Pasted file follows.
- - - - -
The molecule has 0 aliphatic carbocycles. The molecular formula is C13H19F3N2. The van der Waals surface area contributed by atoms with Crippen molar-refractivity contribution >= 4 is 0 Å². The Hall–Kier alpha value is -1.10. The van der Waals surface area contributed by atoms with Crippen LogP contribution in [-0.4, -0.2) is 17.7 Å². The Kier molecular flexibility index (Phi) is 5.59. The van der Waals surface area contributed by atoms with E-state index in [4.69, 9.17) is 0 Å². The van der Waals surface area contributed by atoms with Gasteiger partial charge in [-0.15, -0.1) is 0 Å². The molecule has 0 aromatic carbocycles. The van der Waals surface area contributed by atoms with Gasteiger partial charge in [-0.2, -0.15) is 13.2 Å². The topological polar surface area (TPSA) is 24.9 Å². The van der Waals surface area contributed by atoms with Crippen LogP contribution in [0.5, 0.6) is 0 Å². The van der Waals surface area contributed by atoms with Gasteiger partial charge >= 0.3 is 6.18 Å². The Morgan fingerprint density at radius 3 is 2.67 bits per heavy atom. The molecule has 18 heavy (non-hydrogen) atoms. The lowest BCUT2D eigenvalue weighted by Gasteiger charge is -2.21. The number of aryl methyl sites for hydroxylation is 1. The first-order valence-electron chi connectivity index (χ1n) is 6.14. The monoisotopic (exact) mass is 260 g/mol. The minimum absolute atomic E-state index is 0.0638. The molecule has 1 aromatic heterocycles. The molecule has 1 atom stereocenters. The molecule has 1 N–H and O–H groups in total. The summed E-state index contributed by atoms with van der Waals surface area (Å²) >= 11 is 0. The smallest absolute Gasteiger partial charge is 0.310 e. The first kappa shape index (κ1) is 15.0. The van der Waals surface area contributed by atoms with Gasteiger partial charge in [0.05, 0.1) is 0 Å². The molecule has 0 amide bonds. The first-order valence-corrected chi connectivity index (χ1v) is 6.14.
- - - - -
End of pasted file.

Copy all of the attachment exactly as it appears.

The molecule has 0 aliphatic carbocycles. The molecular formula is C13H19F3N2. The van der Waals surface area contributed by atoms with Crippen molar-refractivity contribution >= 4 is 0 Å². The Hall–Kier alpha value is -1.10. The van der Waals surface area contributed by atoms with Crippen LogP contribution in [-0.4, -0.2) is 17.7 Å². The Kier molecular flexibility index (Phi) is 5.59. The van der Waals surface area contributed by atoms with E-state index in [4.69, 9.17) is 0 Å². The van der Waals surface area contributed by atoms with Gasteiger partial charge in [-0.15, -0.1) is 0 Å². The molecule has 0 aromatic carbocycles. The van der Waals surface area contributed by atoms with Gasteiger partial charge in [-0.2, -0.15) is 13.2 Å². The topological polar surface area (TPSA) is 24.9 Å². The van der Waals surface area contributed by atoms with Crippen LogP contribution in [0.5, 0.6) is 0 Å². The van der Waals surface area contributed by atoms with Gasteiger partial charge >= 0.3 is 6.18 Å². The Morgan fingerprint density at radius 3 is 2.67 bits per heavy atom. The molecule has 18 heavy (non-hydrogen) atoms. The lowest BCUT2D eigenvalue weighted by Gasteiger charge is -2.21. The number of aryl methyl sites for hydroxylation is 1. The first-order valence-electron chi connectivity index (χ1n) is 6.14. The monoisotopic (exact) mass is 260 g/mol. The minimum absolute atomic E-state index is 0.0638. The molecule has 1 aromatic heterocycles. The molecule has 1 atom stereocenters. The molecule has 1 N–H and O–H groups in total. The summed E-state index contributed by atoms with van der Waals surface area (Å²) >= 11 is 0. The smallest absolute Gasteiger partial charge is 0.310 e. The first kappa shape index (κ1) is 15.0. The van der Waals surface area contributed by atoms with Gasteiger partial charge in [0.05, 0.1) is 0 Å². The molecule has 0 amide bonds. The first-order valence-corrected chi connectivity index (χ1v) is 6.14.